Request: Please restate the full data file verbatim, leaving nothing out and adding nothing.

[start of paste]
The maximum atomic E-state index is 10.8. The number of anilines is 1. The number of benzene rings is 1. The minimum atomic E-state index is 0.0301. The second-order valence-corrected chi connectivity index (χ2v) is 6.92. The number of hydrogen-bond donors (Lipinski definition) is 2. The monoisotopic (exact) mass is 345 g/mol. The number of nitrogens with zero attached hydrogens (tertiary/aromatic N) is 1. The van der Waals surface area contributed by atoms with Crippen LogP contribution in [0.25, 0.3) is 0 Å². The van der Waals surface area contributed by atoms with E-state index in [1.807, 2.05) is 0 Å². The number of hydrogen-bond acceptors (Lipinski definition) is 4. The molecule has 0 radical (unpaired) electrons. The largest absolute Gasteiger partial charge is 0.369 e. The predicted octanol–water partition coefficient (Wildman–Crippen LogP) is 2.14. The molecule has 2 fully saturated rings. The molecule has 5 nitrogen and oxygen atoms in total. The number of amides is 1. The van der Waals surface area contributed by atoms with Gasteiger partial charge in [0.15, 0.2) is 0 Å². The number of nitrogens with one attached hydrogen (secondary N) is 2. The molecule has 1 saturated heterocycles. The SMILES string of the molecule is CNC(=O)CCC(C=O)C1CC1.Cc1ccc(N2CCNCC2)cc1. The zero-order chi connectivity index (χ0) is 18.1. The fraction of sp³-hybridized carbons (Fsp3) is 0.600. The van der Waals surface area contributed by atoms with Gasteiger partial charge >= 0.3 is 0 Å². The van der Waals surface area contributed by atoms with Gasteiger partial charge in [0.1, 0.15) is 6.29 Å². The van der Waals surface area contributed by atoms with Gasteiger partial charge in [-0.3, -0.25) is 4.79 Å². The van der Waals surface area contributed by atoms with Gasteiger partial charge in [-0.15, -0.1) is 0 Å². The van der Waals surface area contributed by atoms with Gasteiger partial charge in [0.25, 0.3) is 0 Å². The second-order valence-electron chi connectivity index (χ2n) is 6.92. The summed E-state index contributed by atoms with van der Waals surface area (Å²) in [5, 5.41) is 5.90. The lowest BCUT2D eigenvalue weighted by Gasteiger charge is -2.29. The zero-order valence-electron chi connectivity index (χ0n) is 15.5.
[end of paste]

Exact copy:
The maximum atomic E-state index is 10.8. The number of anilines is 1. The number of benzene rings is 1. The minimum atomic E-state index is 0.0301. The second-order valence-corrected chi connectivity index (χ2v) is 6.92. The number of hydrogen-bond donors (Lipinski definition) is 2. The monoisotopic (exact) mass is 345 g/mol. The number of nitrogens with zero attached hydrogens (tertiary/aromatic N) is 1. The van der Waals surface area contributed by atoms with Crippen LogP contribution in [0.25, 0.3) is 0 Å². The van der Waals surface area contributed by atoms with E-state index in [1.807, 2.05) is 0 Å². The number of hydrogen-bond acceptors (Lipinski definition) is 4. The molecule has 0 radical (unpaired) electrons. The largest absolute Gasteiger partial charge is 0.369 e. The predicted octanol–water partition coefficient (Wildman–Crippen LogP) is 2.14. The molecule has 2 fully saturated rings. The molecule has 5 nitrogen and oxygen atoms in total. The number of amides is 1. The van der Waals surface area contributed by atoms with Gasteiger partial charge in [0.15, 0.2) is 0 Å². The number of nitrogens with one attached hydrogen (secondary N) is 2. The molecule has 1 saturated heterocycles. The SMILES string of the molecule is CNC(=O)CCC(C=O)C1CC1.Cc1ccc(N2CCNCC2)cc1. The zero-order chi connectivity index (χ0) is 18.1. The fraction of sp³-hybridized carbons (Fsp3) is 0.600. The van der Waals surface area contributed by atoms with Gasteiger partial charge >= 0.3 is 0 Å². The van der Waals surface area contributed by atoms with Gasteiger partial charge in [0.1, 0.15) is 6.29 Å². The van der Waals surface area contributed by atoms with Gasteiger partial charge in [-0.3, -0.25) is 4.79 Å². The van der Waals surface area contributed by atoms with Gasteiger partial charge in [-0.15, -0.1) is 0 Å². The van der Waals surface area contributed by atoms with Gasteiger partial charge in [0.25, 0.3) is 0 Å². The second-order valence-electron chi connectivity index (χ2n) is 6.92. The summed E-state index contributed by atoms with van der Waals surface area (Å²) in [5, 5.41) is 5.90. The lowest BCUT2D eigenvalue weighted by Gasteiger charge is -2.29. The zero-order valence-electron chi connectivity index (χ0n) is 15.5.